1. Figuring out the operators and sequences involved.
  2. Figuring out how to use those to create the number 666.

I often found part two of the levels, getting that number out, to be harder than figuring out the level’s tools. Both parts are made harder at times by numbers and the decimal and plus/minus keys being possessed so that you cannot use them. On the other hand, that possession also gives a clue that having those keys might make things too easy.

Players should use all the tools at their disposal. The game itself includes references and links to Wolfram Alpha (Wolfram|Alpha) and the Online Encyclopedia of Integer Sequences (OEIS). I used the latter for several of the sequence levels, but instead of Wolfram Alpha I tended to use Python scripting when I needed a leg up on some of the calculating.

Players should also keep a list of their answers, including what they understood the operators and sequences to be, as some of them are reused, and even looking at what you’ve done before can help to inform your approach to the next levels.

Difficulty

I consider it moderately difficult (I’m on level 64 after about ten hours of play), but it’s harder to handicap as the difficulty will vary by how familiar and experienced the player is with math. For students without much mathematical background, it would be more difficult, and they would be best off by tackling the levels over a longer period of time. For more experienced math persons, it would probably be a crack.

There are hints available, and you can skip levels if stuck (though the next level may also be sticky).


As I work on the final levels of the game, I’ve enjoyed my time with it. With each level beaten, there is a feeling that you are outsmarting that devil that has taken over the calculator. If you have a decent math or programming background or want to improve your math, it’s definitely worth a look.

Categories
society

2020 Democratic Debate 6.0

I was all prepared to make a bunch of six jokes given it was the sixth debate and there were six candidates, but then Andrew Yang qualified and all those go out the window.

It’s been a busy week between the impeachment vote and this three-hour debate, so I’ll try to be brief.

Klobuchar had a good night. Her cut-in during the back-and-forth between Buttigieg and Warren over fundraising was well-timed and well-delivered: campaign finance reform or bust.

On the whole, infighting over wine caves aside, it was a fairly solid debate for all comers. There were a few slips, but nothing major by anyone.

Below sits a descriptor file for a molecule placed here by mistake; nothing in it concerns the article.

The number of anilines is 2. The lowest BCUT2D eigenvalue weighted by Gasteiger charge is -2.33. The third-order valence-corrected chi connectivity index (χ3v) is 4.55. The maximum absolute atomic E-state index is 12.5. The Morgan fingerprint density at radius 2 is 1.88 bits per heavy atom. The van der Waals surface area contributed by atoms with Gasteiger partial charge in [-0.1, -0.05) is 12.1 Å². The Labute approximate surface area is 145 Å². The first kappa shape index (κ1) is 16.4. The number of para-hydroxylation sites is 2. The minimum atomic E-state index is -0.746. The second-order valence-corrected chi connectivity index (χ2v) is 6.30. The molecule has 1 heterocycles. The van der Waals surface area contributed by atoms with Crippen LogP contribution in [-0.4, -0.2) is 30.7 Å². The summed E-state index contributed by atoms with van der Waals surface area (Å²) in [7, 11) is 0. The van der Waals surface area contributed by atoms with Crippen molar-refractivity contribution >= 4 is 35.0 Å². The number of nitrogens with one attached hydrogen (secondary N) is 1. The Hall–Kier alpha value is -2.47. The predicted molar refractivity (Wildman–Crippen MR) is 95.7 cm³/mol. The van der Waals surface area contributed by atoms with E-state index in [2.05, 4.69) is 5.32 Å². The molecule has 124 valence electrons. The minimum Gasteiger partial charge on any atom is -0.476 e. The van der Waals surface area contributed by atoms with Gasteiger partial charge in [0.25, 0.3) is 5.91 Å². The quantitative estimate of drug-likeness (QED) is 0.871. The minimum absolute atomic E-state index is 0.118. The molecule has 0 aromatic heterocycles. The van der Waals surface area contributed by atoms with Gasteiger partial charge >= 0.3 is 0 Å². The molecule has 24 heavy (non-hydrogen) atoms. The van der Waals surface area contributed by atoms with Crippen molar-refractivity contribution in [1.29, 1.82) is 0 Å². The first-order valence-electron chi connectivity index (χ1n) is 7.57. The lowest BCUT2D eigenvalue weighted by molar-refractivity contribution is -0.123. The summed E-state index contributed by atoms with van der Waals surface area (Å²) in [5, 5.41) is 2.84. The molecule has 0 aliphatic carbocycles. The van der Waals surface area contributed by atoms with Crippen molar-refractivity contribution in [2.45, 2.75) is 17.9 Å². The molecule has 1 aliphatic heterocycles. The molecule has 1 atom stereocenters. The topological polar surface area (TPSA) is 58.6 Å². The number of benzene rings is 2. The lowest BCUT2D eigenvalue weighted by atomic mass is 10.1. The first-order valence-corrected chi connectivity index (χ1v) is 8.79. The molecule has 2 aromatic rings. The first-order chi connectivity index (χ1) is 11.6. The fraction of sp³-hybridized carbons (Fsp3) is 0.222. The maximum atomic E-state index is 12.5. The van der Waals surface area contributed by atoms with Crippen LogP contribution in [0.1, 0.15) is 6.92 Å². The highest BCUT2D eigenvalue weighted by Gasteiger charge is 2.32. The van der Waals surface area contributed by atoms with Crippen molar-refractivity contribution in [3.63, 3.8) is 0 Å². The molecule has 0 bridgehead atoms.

The healthcare debate seemed to crystalize a bit more this time. It’s about pragmatists who think that they can drag the ACA far enough to get 90% of the way there versus the pragmatists who think that the other 10% is the whole ballgame as long as someone like Donald John Trump can come along, with the Republicans and the 5th Circuit egging him on, and sabotage the healthcare of millions.


The missing faces were missed at this debate. The balancing act that the DNC is trying to manage is not an easy one. This felt about the right upper size for a debate, but how to decide who gets to participate is a different question than how many should.

The other, related point there is that the Democrats should consider curtailing the length of the campaigns a bit. They start so early and that’s a lot of energy to put out there for so long, even from the candidates’ perspectives. If we had started only a month or two ago, and we had had three nights with seven candidates, then two nights with seven, and now arrived at one night with seven, it would have felt more reasonable.

I guess what I’m saying is that the longevity of the campaign process adds a bit to the feeling that candidates are being cut out too soon, where if it was a shorter, more abrupt cutting process, it wouldn’t feel as artificial.

It is 45 weeks until the election. Happy Christmas. Happy New Year. See you in 2020.

Categories
unAmerican

Where Be Wrath Upon the Liars?

Something that comes up repeatedly in the era of Donald John Trump is the lack of accountability and consequences for the brazen and nefarious lies that he and his minions have spewed and continue to spew. The cry goes out, “Will they not be punished?!”

Ah, but karma does not work that way. Karma works this way: the punishments will come, in the future. The liars may be among those punished. Or their children. Or their friends. Or complete strangers. But there is no definitive way to say who will receive the punishments of the karma they have created through their lies. That would be too easy.

We can hazard some guesses, though.

The Republican party will be punished. As we will keep hearing about this era for the rest of our lives, and as new and horrid details will continue to bubble up from this poisonous bog long after even the staunchest of the brainiacs who now support Donald John Trump have soured on hearing his very name, the heads will again and again turn to the Republicans and ask, “How could you do nothing?!”

The future will be punished by fallout from these years. Loss of trust, weakening of international institutions, strengthening of despotic regimes, and more will have lasting effects causing us to spend more time and money and effort to build and keep a useful world for humans to prosper in. The future will turn to the Republicans and ask them that same question. And those of them who have to fight to keep the peace in foreign lands squeezed in the vices of famine and drought, they too will pose similar questions to the nation and to the Republicans particularly.